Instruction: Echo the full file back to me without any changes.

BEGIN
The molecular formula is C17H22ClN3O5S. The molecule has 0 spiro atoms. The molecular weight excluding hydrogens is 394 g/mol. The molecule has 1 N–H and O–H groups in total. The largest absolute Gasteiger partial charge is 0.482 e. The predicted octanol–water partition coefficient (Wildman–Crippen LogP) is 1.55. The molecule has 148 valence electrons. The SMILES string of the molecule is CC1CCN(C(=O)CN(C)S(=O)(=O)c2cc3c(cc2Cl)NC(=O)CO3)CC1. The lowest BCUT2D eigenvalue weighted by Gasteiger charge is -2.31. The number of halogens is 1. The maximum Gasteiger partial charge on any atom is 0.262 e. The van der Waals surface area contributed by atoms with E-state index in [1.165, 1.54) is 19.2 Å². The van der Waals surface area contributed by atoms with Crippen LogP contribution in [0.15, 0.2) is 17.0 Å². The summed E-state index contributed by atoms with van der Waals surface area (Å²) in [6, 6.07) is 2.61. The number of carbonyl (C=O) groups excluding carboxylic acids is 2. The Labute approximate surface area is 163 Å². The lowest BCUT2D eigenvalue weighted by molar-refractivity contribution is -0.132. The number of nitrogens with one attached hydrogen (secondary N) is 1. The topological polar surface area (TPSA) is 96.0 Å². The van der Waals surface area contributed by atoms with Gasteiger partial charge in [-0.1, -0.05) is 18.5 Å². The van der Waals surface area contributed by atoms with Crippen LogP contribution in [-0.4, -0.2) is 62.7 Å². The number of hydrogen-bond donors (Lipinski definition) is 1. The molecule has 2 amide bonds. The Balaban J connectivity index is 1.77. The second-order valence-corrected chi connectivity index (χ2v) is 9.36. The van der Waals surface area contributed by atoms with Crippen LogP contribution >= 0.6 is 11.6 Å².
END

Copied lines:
The molecular formula is C17H22ClN3O5S. The molecule has 0 spiro atoms. The molecular weight excluding hydrogens is 394 g/mol. The molecule has 1 N–H and O–H groups in total. The largest absolute Gasteiger partial charge is 0.482 e. The predicted octanol–water partition coefficient (Wildman–Crippen LogP) is 1.55. The molecule has 148 valence electrons. The SMILES string of the molecule is CC1CCN(C(=O)CN(C)S(=O)(=O)c2cc3c(cc2Cl)NC(=O)CO3)CC1. The lowest BCUT2D eigenvalue weighted by Gasteiger charge is -2.31. The number of halogens is 1. The maximum Gasteiger partial charge on any atom is 0.262 e. The van der Waals surface area contributed by atoms with E-state index in [1.165, 1.54) is 19.2 Å². The van der Waals surface area contributed by atoms with Crippen LogP contribution in [0.15, 0.2) is 17.0 Å². The summed E-state index contributed by atoms with van der Waals surface area (Å²) in [6, 6.07) is 2.61. The number of carbonyl (C=O) groups excluding carboxylic acids is 2. The Labute approximate surface area is 163 Å². The lowest BCUT2D eigenvalue weighted by molar-refractivity contribution is -0.132. The number of nitrogens with one attached hydrogen (secondary N) is 1. The topological polar surface area (TPSA) is 96.0 Å². The van der Waals surface area contributed by atoms with Gasteiger partial charge in [-0.1, -0.05) is 18.5 Å². The van der Waals surface area contributed by atoms with Crippen LogP contribution in [-0.4, -0.2) is 62.7 Å². The number of hydrogen-bond donors (Lipinski definition) is 1. The molecule has 2 amide bonds. The Balaban J connectivity index is 1.77. The second-order valence-corrected chi connectivity index (χ2v) is 9.36. The van der Waals surface area contributed by atoms with Crippen LogP contribution >= 0.6 is 11.6 Å².